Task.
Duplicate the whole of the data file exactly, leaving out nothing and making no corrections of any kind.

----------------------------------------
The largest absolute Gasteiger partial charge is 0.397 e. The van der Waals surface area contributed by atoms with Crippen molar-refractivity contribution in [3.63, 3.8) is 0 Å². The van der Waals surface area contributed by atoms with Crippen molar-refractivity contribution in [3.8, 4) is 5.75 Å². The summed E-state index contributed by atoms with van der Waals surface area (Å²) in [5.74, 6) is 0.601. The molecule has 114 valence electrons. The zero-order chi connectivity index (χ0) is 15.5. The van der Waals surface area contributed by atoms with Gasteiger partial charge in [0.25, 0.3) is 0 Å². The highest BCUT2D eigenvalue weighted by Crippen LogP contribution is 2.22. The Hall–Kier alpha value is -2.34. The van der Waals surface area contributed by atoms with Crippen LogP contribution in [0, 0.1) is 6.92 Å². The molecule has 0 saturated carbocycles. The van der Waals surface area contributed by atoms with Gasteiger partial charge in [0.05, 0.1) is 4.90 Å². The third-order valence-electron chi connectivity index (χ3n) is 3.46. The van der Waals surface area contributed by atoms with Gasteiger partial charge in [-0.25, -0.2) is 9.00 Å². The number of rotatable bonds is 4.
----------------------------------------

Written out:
The largest absolute Gasteiger partial charge is 0.397 e. The van der Waals surface area contributed by atoms with Crippen molar-refractivity contribution in [3.63, 3.8) is 0 Å². The van der Waals surface area contributed by atoms with Crippen molar-refractivity contribution in [3.8, 4) is 5.75 Å². The summed E-state index contributed by atoms with van der Waals surface area (Å²) in [5.74, 6) is 0.601. The molecule has 114 valence electrons. The zero-order chi connectivity index (χ0) is 15.5. The van der Waals surface area contributed by atoms with Gasteiger partial charge in [0.25, 0.3) is 0 Å². The highest BCUT2D eigenvalue weighted by Crippen LogP contribution is 2.22. The Hall–Kier alpha value is -2.34. The van der Waals surface area contributed by atoms with Crippen LogP contribution in [0, 0.1) is 6.92 Å². The molecule has 0 saturated carbocycles. The van der Waals surface area contributed by atoms with Gasteiger partial charge in [0.05, 0.1) is 4.90 Å². The third-order valence-electron chi connectivity index (χ3n) is 3.46. The van der Waals surface area contributed by atoms with Gasteiger partial charge in [-0.25, -0.2) is 9.00 Å². The number of rotatable bonds is 4.